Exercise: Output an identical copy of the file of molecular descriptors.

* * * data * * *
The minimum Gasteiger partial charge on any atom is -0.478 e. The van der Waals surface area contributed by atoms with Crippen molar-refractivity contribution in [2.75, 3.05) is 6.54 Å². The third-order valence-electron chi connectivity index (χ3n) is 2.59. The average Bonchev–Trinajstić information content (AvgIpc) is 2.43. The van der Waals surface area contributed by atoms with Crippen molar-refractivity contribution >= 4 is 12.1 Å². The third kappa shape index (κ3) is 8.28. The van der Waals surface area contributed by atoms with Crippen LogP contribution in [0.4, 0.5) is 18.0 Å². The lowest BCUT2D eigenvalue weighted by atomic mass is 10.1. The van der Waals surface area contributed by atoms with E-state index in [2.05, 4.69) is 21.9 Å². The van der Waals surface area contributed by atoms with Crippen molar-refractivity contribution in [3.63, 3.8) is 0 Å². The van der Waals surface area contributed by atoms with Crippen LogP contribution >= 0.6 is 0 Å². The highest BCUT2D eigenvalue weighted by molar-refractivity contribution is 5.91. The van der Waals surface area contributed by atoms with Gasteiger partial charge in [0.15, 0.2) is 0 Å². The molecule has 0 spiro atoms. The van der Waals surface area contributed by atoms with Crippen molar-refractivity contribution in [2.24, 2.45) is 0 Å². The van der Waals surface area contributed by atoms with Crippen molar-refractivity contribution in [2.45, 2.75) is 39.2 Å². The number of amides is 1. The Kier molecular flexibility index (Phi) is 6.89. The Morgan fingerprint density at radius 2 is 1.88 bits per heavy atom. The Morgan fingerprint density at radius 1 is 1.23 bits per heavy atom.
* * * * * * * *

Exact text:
The minimum Gasteiger partial charge on any atom is -0.478 e. The van der Waals surface area contributed by atoms with Crippen molar-refractivity contribution in [2.75, 3.05) is 6.54 Å². The third-order valence-electron chi connectivity index (χ3n) is 2.59. The average Bonchev–Trinajstić information content (AvgIpc) is 2.43. The van der Waals surface area contributed by atoms with Crippen molar-refractivity contribution >= 4 is 12.1 Å². The third kappa shape index (κ3) is 8.28. The van der Waals surface area contributed by atoms with Crippen LogP contribution in [0.4, 0.5) is 18.0 Å². The lowest BCUT2D eigenvalue weighted by atomic mass is 10.1. The van der Waals surface area contributed by atoms with E-state index in [2.05, 4.69) is 21.9 Å². The van der Waals surface area contributed by atoms with Crippen molar-refractivity contribution in [3.63, 3.8) is 0 Å². The van der Waals surface area contributed by atoms with Crippen LogP contribution >= 0.6 is 0 Å². The highest BCUT2D eigenvalue weighted by molar-refractivity contribution is 5.91. The van der Waals surface area contributed by atoms with Gasteiger partial charge in [0.15, 0.2) is 0 Å². The molecule has 0 spiro atoms. The van der Waals surface area contributed by atoms with Crippen molar-refractivity contribution in [2.24, 2.45) is 0 Å². The van der Waals surface area contributed by atoms with Crippen molar-refractivity contribution in [2.45, 2.75) is 39.2 Å². The number of amides is 1. The Kier molecular flexibility index (Phi) is 6.89. The Morgan fingerprint density at radius 2 is 1.88 bits per heavy atom. The Morgan fingerprint density at radius 1 is 1.23 bits per heavy atom.